October 23, 2019
The #MyWheaton blog shares first-person stories from Wheaton students and alumni.
Growing Through Failure and Service
In this MyWheaton blog post, Hannah Hayes ‘20, an art history major, shares about her experience with Honduras Project this past spring.
I was told that joining Honduras Project would bring a beautiful community that would provide lasting friendships far beyond my years at Wheaton. Eager to make friends that cared about growing in their relationship with the Lord, I decided to dive in and make these hours my top priority. Looking back, I can honestly say that this was one of the best parts of my year.
The first time we all met as a team, I remember looking around the circle in Williston chapel at all of these new faces wondering what the next months would have in store. I’m not going to lie—I felt terribly awkward. I was a new transfer to Wheaton College, and was trying to wrap my mind around the names of the buildings alone. That first night, we played this game with a blanket to get to know one another’s names: two mystery people would sit on either side of a held blanket and as the blanket would fall away, a strange face was peering back mirroring the perplexity and displacement of my own—the first one to hesitantly guess the name of the other would win. It was less a game about winning, but more a lesson on learning through failure.
The next few months, we worked side-by-side on projects in leaf-covered lawns, the corners of crusty basements, and hunched over in hedges. Sometimes we laughed, and sometimes we cried out of frustration. Time went along, and I found that I was picking up not only the names of my teammates, but the value of intentional community. I realized that growing together as a team composed of a myriad of personalities in a tightly controlled space is never easy, but it is always worth it.
For approximately ten hours each week, we met for work projects, meetings, and meals in Saga. I caught apples with forks that were thrown around at the table, packed snowy leaves into paper bags only to watch in horror as they tore open, and dressed in minion costumes with fellow teammates to pull a practical prank on one of our leaders. As they say, it’s the little things that develop into the important ones.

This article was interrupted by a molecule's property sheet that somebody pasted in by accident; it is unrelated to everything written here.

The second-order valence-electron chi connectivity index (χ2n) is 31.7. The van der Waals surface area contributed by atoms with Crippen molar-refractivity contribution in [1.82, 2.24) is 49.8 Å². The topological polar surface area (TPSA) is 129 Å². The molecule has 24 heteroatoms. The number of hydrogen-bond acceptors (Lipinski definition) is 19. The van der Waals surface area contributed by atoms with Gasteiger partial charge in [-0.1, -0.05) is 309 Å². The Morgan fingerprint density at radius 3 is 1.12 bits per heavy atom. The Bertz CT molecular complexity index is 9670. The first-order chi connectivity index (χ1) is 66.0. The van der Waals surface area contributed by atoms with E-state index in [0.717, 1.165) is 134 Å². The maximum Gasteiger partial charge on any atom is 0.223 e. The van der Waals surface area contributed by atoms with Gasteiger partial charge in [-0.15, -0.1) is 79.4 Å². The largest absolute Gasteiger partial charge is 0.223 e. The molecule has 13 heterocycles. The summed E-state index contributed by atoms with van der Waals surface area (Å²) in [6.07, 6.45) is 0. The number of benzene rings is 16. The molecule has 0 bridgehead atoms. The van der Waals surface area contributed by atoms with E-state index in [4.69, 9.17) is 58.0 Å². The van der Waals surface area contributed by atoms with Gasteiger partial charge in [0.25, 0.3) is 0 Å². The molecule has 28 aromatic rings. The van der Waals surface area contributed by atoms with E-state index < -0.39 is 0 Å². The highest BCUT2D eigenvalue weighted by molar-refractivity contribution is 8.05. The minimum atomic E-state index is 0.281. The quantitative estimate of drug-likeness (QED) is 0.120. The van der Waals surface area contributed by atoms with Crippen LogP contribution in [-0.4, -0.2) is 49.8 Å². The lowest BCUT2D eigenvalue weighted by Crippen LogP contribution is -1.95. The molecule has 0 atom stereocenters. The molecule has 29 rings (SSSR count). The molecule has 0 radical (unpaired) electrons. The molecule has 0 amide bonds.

Countless hours later in March, with only days left before our departure for Honduras, we met again as a team for a time of prayer and foot washing. I expected it to feel like the regular routine of our times together—patterns had been established and friendships had been formed. Yet when it came to begin the foot washing, the bowl of warm water sat in the middle of the room and I watched the waves in the bowl slowly crash into stillness. No one in the room moved for an uncomfortably long amount of time…everyone’s eyes were moving, searching the room for someone to stand up and break the silence.
“How can we be back to the awkwardness of months ago?” I remember thinking. “We might share names, but we are still afraid to share our souls.”
Then the first person took hesitant steps to the waiting water, and another slowly followed and rolled up his sleeves, and the strange spell was broken. I speak for all of us when I say that after that, we truly felt God enter in and bless our time together.
I think this experience was necessary to prepare us for the following week. I’m not going to romanticize or glorify our week in Honduras—it was hard. Over half of the team got really sick. Every morning, I would wake up in the hazy gray light soaked with humidity to look around and count the casualties that were taken by illness in the night. Girls would be moaning in feverish states; some had tears seeping out of squished eyes. You could cut the pain in the room with a knife, it was so thick. Yet the most beautiful thing about this week that I will never forget came from this hardship: no one complained, and I watched time and again as members of the team stepped up to selflessly serve one another in love. Though it might have looked like a week of failure to those who were forced to rest in the room on a hot floor being served several miles from home instead of serving others, I saw otherwise. I had never seen people take up the cross of becoming the hands and feet of Jesus to such a degree before. It was truly joyfully done.
It was in Honduras that I saw the culmination of a school-year’s worth of tough spiritual practice put in place. Romans 12:10-13 comes to mind when I think of that short, difficult, but good week: “Be devoted to one another in love. Honor one another above yourselves. Never be lacking in zeal, but keep your spiritual fervor, serving the Lord. Be joyful in hope, patient in affliction, faithful in prayer. Share with the Lord’s people who are in need. Practice hospitality.” We were challenged to actively love those around us, to honor each other, and to display true devotion to those we knew well in a strange place. I’m so thankful for all that this experience with Honduras Project taught me about life and our relationships with others and the Lord. While we might be able to wash each others’ soles, Jesus is the only one who is able to wash our souls. I was reminded in Honduras that life, much like the blanket game, is less about winning but more about growing through failure for the glory of God.
Read more about Honduras Project and find out how you can participate here.